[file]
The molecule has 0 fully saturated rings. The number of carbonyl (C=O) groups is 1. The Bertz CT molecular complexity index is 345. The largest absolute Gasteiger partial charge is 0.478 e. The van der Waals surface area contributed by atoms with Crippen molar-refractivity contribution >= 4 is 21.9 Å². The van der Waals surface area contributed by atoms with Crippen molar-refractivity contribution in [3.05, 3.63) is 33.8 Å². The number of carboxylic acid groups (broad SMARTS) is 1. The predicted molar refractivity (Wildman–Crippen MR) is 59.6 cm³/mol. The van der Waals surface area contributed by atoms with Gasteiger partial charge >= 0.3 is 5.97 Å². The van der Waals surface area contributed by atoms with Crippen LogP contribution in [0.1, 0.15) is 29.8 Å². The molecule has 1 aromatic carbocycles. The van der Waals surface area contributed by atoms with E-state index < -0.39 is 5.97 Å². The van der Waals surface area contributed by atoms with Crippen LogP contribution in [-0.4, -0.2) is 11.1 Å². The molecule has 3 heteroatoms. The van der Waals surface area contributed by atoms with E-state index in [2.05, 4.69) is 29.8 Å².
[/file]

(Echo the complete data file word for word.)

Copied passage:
The molecule has 0 fully saturated rings. The number of carbonyl (C=O) groups is 1. The Bertz CT molecular complexity index is 345. The largest absolute Gasteiger partial charge is 0.478 e. The van der Waals surface area contributed by atoms with Crippen molar-refractivity contribution >= 4 is 21.9 Å². The van der Waals surface area contributed by atoms with Crippen molar-refractivity contribution in [3.05, 3.63) is 33.8 Å². The number of carboxylic acid groups (broad SMARTS) is 1. The predicted molar refractivity (Wildman–Crippen MR) is 59.6 cm³/mol. The van der Waals surface area contributed by atoms with Gasteiger partial charge >= 0.3 is 5.97 Å². The van der Waals surface area contributed by atoms with Crippen LogP contribution in [0.1, 0.15) is 29.8 Å². The molecule has 1 aromatic carbocycles. The van der Waals surface area contributed by atoms with E-state index < -0.39 is 5.97 Å². The van der Waals surface area contributed by atoms with Crippen LogP contribution in [-0.4, -0.2) is 11.1 Å². The molecule has 3 heteroatoms. The van der Waals surface area contributed by atoms with E-state index in [2.05, 4.69) is 29.8 Å².